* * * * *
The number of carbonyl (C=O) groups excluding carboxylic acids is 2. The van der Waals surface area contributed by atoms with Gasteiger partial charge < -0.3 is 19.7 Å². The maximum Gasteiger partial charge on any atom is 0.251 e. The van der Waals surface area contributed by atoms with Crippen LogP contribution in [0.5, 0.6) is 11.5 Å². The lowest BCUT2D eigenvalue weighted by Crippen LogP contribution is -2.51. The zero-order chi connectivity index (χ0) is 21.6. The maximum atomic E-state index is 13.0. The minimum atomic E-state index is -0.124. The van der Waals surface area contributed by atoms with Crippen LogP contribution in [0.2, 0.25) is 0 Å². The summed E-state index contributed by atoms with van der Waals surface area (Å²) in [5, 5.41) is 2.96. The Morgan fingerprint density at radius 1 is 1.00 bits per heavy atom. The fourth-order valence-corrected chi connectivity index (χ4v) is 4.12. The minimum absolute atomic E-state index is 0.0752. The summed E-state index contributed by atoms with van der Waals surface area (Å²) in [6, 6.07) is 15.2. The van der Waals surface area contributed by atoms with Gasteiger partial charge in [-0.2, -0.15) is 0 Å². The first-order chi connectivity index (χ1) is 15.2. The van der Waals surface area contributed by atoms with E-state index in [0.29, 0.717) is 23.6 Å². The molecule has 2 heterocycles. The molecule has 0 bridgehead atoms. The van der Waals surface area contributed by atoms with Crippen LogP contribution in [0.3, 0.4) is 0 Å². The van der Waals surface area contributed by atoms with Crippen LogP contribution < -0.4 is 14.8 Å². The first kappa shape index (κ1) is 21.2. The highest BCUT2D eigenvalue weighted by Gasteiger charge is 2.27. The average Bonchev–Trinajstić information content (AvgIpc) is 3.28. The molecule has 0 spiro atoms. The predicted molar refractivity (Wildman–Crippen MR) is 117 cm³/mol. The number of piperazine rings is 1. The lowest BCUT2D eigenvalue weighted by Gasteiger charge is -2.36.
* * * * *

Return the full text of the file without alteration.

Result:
The number of carbonyl (C=O) groups excluding carboxylic acids is 2. The van der Waals surface area contributed by atoms with Gasteiger partial charge < -0.3 is 19.7 Å². The maximum Gasteiger partial charge on any atom is 0.251 e. The van der Waals surface area contributed by atoms with Crippen LogP contribution in [0.5, 0.6) is 11.5 Å². The lowest BCUT2D eigenvalue weighted by Crippen LogP contribution is -2.51. The zero-order chi connectivity index (χ0) is 21.6. The maximum atomic E-state index is 13.0. The minimum atomic E-state index is -0.124. The van der Waals surface area contributed by atoms with Crippen LogP contribution in [0.2, 0.25) is 0 Å². The summed E-state index contributed by atoms with van der Waals surface area (Å²) in [5, 5.41) is 2.96. The Morgan fingerprint density at radius 1 is 1.00 bits per heavy atom. The fourth-order valence-corrected chi connectivity index (χ4v) is 4.12. The minimum absolute atomic E-state index is 0.0752. The summed E-state index contributed by atoms with van der Waals surface area (Å²) in [6, 6.07) is 15.2. The van der Waals surface area contributed by atoms with Gasteiger partial charge in [-0.2, -0.15) is 0 Å². The first-order chi connectivity index (χ1) is 15.2. The van der Waals surface area contributed by atoms with E-state index in [0.29, 0.717) is 23.6 Å². The molecule has 2 heterocycles. The molecule has 0 bridgehead atoms. The van der Waals surface area contributed by atoms with Crippen LogP contribution in [0.3, 0.4) is 0 Å². The van der Waals surface area contributed by atoms with Crippen LogP contribution < -0.4 is 14.8 Å². The first kappa shape index (κ1) is 21.2. The highest BCUT2D eigenvalue weighted by Gasteiger charge is 2.27. The average Bonchev–Trinajstić information content (AvgIpc) is 3.28. The molecule has 0 spiro atoms. The predicted molar refractivity (Wildman–Crippen MR) is 117 cm³/mol. The number of piperazine rings is 1. The lowest BCUT2D eigenvalue weighted by Gasteiger charge is -2.36.